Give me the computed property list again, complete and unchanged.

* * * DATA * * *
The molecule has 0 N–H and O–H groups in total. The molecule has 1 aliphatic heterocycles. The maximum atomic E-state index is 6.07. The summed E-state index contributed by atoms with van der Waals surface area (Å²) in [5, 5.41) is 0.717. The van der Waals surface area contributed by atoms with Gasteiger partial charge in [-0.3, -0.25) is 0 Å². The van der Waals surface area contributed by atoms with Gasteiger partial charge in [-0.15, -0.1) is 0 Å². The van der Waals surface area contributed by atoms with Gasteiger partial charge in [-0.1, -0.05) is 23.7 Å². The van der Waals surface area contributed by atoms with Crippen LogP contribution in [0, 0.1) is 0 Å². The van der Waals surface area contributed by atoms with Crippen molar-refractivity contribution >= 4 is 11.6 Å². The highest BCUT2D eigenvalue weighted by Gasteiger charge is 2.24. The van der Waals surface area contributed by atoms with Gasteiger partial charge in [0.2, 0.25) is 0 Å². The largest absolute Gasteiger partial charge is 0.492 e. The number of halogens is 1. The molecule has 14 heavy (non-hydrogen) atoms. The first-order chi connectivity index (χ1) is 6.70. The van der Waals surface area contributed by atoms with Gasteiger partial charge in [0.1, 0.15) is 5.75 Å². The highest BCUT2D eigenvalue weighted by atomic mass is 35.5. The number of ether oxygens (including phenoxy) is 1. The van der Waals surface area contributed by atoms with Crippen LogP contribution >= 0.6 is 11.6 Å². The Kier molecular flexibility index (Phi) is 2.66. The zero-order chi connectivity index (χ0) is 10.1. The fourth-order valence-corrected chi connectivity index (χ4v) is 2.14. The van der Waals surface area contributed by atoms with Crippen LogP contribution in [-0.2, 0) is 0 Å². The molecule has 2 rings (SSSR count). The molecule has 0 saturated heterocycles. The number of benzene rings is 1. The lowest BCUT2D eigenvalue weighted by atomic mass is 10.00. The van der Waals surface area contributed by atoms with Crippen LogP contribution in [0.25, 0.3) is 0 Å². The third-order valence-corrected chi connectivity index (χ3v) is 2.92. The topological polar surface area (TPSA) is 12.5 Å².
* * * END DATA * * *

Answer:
The molecule has 0 N–H and O–H groups in total. The molecule has 1 aliphatic heterocycles. The maximum atomic E-state index is 6.07. The summed E-state index contributed by atoms with van der Waals surface area (Å²) in [5, 5.41) is 0.717. The van der Waals surface area contributed by atoms with Gasteiger partial charge in [-0.3, -0.25) is 0 Å². The van der Waals surface area contributed by atoms with Gasteiger partial charge in [-0.15, -0.1) is 0 Å². The van der Waals surface area contributed by atoms with Gasteiger partial charge in [-0.1, -0.05) is 23.7 Å². The van der Waals surface area contributed by atoms with Crippen LogP contribution in [0, 0.1) is 0 Å². The van der Waals surface area contributed by atoms with Crippen molar-refractivity contribution >= 4 is 11.6 Å². The highest BCUT2D eigenvalue weighted by Gasteiger charge is 2.24. The van der Waals surface area contributed by atoms with Gasteiger partial charge in [0.2, 0.25) is 0 Å². The largest absolute Gasteiger partial charge is 0.492 e. The number of halogens is 1. The molecule has 14 heavy (non-hydrogen) atoms. The first-order chi connectivity index (χ1) is 6.70. The van der Waals surface area contributed by atoms with Gasteiger partial charge in [0.1, 0.15) is 5.75 Å². The highest BCUT2D eigenvalue weighted by atomic mass is 35.5. The number of ether oxygens (including phenoxy) is 1. The van der Waals surface area contributed by atoms with Crippen LogP contribution >= 0.6 is 11.6 Å². The Kier molecular flexibility index (Phi) is 2.66. The zero-order chi connectivity index (χ0) is 10.1. The fourth-order valence-corrected chi connectivity index (χ4v) is 2.14. The van der Waals surface area contributed by atoms with Crippen LogP contribution in [-0.2, 0) is 0 Å². The molecule has 2 rings (SSSR count). The molecule has 0 saturated heterocycles. The number of benzene rings is 1. The lowest BCUT2D eigenvalue weighted by atomic mass is 10.00. The van der Waals surface area contributed by atoms with Crippen LogP contribution in [0.25, 0.3) is 0 Å². The third-order valence-corrected chi connectivity index (χ3v) is 2.92. The topological polar surface area (TPSA) is 12.5 Å².